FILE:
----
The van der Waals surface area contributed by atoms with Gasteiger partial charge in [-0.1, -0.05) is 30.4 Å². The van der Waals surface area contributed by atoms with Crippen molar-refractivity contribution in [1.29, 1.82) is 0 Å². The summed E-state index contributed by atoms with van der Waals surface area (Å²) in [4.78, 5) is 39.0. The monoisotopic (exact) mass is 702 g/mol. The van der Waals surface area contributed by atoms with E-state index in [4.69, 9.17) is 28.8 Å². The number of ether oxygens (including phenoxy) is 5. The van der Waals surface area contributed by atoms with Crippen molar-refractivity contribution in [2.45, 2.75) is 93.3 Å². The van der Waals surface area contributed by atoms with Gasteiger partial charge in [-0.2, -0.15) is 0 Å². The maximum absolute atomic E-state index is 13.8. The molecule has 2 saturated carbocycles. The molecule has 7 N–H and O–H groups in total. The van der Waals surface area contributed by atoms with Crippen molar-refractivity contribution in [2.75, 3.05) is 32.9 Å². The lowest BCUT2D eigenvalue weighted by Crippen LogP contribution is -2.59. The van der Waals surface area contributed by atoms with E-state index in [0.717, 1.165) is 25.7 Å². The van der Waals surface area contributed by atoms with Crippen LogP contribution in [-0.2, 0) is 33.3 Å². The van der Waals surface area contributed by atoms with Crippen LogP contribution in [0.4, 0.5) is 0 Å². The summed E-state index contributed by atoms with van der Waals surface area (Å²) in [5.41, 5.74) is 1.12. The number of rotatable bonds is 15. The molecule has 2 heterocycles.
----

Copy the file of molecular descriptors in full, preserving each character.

The van der Waals surface area contributed by atoms with Gasteiger partial charge in [-0.1, -0.05) is 30.4 Å². The van der Waals surface area contributed by atoms with Crippen molar-refractivity contribution in [1.29, 1.82) is 0 Å². The summed E-state index contributed by atoms with van der Waals surface area (Å²) in [4.78, 5) is 39.0. The monoisotopic (exact) mass is 702 g/mol. The van der Waals surface area contributed by atoms with E-state index in [4.69, 9.17) is 28.8 Å². The number of ether oxygens (including phenoxy) is 5. The van der Waals surface area contributed by atoms with Crippen molar-refractivity contribution in [2.45, 2.75) is 93.3 Å². The van der Waals surface area contributed by atoms with Gasteiger partial charge in [-0.2, -0.15) is 0 Å². The maximum absolute atomic E-state index is 13.8. The molecule has 2 saturated carbocycles. The molecule has 7 N–H and O–H groups in total. The van der Waals surface area contributed by atoms with Crippen molar-refractivity contribution in [2.75, 3.05) is 32.9 Å². The lowest BCUT2D eigenvalue weighted by Crippen LogP contribution is -2.59. The van der Waals surface area contributed by atoms with E-state index in [0.717, 1.165) is 25.7 Å². The van der Waals surface area contributed by atoms with Crippen LogP contribution in [-0.2, 0) is 33.3 Å². The van der Waals surface area contributed by atoms with Crippen LogP contribution in [0.4, 0.5) is 0 Å². The summed E-state index contributed by atoms with van der Waals surface area (Å²) in [5.41, 5.74) is 1.12. The number of rotatable bonds is 15. The molecule has 2 heterocycles.